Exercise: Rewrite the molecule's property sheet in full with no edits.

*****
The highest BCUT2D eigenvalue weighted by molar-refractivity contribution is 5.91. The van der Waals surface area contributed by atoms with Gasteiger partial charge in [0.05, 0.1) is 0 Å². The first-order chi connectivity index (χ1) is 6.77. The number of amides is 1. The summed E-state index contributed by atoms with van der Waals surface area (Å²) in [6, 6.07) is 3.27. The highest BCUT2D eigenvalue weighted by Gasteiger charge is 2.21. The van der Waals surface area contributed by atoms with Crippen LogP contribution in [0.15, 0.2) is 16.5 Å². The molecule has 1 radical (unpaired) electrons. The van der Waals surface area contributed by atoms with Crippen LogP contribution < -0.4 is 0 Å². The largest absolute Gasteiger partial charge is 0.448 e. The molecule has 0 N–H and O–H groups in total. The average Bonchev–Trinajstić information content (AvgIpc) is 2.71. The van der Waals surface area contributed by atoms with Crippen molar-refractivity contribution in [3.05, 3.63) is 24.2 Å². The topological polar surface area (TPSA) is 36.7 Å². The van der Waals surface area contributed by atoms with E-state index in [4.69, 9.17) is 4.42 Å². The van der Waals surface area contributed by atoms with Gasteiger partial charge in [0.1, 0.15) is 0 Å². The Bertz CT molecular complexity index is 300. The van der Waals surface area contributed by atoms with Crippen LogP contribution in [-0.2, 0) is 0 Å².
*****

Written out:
The highest BCUT2D eigenvalue weighted by molar-refractivity contribution is 5.91. The van der Waals surface area contributed by atoms with Gasteiger partial charge in [0.05, 0.1) is 0 Å². The first-order chi connectivity index (χ1) is 6.77. The number of amides is 1. The summed E-state index contributed by atoms with van der Waals surface area (Å²) in [6, 6.07) is 3.27. The highest BCUT2D eigenvalue weighted by Gasteiger charge is 2.21. The van der Waals surface area contributed by atoms with Crippen LogP contribution in [0.15, 0.2) is 16.5 Å². The molecule has 1 radical (unpaired) electrons. The van der Waals surface area contributed by atoms with Crippen LogP contribution < -0.4 is 0 Å². The largest absolute Gasteiger partial charge is 0.448 e. The molecule has 0 N–H and O–H groups in total. The average Bonchev–Trinajstić information content (AvgIpc) is 2.71. The van der Waals surface area contributed by atoms with Crippen molar-refractivity contribution in [3.05, 3.63) is 24.2 Å². The topological polar surface area (TPSA) is 36.7 Å². The van der Waals surface area contributed by atoms with E-state index in [4.69, 9.17) is 4.42 Å². The van der Waals surface area contributed by atoms with Gasteiger partial charge in [0.1, 0.15) is 0 Å². The Bertz CT molecular complexity index is 300. The van der Waals surface area contributed by atoms with Crippen LogP contribution in [-0.2, 0) is 0 Å².